How do schools find out about LCI? “Word of mouth,” Noppe-Brandon says, though he admits that he’d like to have a better presence in the high schools. Still, there’s a waiting list for the lower grades. The majority of participating institutions are public schools, and the Director keeps careful watch on the kind of school that applies, its level and location. Every effort is made to represent diversity, he notes. Collaboration comes in basically two forms: Partnership Schools and Focus Schools. The former, now numbering 140 (Elementary, Middle and High Schools) and involving 65-70 percent of the faculty, allow individual teachers to participate in the Institute’s various programs and creatively design their own curricula, draw up their own budget, establish their own procedures for testing, and provide for additional coverage. In Focus Schools, now numbering 11, the Institute works one on one with every student in the school over a period of five years.

The beauty of the overall LCI idea, Scott says, is that 85 percent of the participating teachers are not involved in arts education. Not all artists, he points out, are good teachers. His own background, he pointed out, was a slow but inevitable movement from dancer to certified arts education teacher, to artist-in-residence, to administrator, a shift that expanded his roles, rather thancausing him to abandon one for another.He is now involved with five CUNY colleges and some private institutions, including the Bank Street College of Education, Fordham University, and Teachers College, promoting different kinds of collaborative programs, from loose arrangements for individual teachers (Bank Street) to sequential course models (Lehman) .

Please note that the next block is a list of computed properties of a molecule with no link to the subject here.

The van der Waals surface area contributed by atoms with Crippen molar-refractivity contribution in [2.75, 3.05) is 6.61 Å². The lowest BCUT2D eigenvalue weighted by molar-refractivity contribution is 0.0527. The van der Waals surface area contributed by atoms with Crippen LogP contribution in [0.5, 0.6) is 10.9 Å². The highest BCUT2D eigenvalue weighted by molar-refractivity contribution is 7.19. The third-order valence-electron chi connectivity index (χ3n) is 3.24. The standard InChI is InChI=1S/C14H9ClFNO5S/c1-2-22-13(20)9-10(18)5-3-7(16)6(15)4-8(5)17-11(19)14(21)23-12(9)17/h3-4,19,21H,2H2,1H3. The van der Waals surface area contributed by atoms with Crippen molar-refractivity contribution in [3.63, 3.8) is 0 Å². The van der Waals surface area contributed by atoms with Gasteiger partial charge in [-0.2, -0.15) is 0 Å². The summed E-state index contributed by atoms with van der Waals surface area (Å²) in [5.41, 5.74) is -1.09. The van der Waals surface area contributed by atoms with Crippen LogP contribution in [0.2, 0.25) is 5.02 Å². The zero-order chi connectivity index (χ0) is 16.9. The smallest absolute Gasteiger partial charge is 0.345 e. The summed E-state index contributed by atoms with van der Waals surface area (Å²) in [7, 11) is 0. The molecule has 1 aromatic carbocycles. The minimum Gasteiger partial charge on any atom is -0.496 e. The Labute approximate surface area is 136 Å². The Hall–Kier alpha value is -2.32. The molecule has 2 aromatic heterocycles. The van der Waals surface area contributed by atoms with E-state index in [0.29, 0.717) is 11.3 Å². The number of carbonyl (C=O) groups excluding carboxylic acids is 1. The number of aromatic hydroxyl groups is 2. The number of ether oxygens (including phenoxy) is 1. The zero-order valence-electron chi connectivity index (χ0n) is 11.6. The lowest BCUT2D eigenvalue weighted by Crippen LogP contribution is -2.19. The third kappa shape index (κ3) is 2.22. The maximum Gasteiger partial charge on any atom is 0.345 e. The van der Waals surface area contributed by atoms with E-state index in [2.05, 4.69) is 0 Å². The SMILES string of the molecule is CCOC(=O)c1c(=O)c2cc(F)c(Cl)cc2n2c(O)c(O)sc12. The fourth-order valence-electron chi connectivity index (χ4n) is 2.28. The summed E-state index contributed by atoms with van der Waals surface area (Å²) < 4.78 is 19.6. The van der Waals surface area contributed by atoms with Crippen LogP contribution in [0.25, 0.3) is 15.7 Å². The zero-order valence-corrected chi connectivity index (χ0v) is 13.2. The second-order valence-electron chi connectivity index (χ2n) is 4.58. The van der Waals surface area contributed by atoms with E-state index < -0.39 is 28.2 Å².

So, does LCI work? Just ask Anna Marie Carrillo, Principal of P.S. 116 in District 2. She is nothing if not rhapsodic about the program, moving from adjectival hyperbole to more adjectival hyperbole. “Wonderful,” she says, “we are all so very happy,” and by “we” she means, not just administrators but teachers, students and especially parents, for whom the program has been particularly “inspirational.” One innovation it has inspired, she says, has been Museum Night, when parents and children together with teachers go to a museum to study a particular art work. The quality of the discussion, she reports, is “absolutely amazing.”

This summer LCI is instituting new repertory and institutional partnerships for educators, with Arts Coordinators Workshops, and fabulous dance and theatre performances, including an LCI co-commissioned presentation, “Shadow’s Child,” performed by the Urban Bush Women and National Song and Dance Company of Mozambique; “Srishti,” a program of traditional Indian dance; “As If the Past Were Listening,” Latino folktales; “The Alice-in-Wonderland Follies,” performed by New York Theatre Ballet; Poulenc’s “Piano and Wind”; “Ghost Lovers,” a comic Chinese opera; and the Royal National Theatre production of “The Tempest.” #

For more information about LCI, access the website or call (212) 875-5535.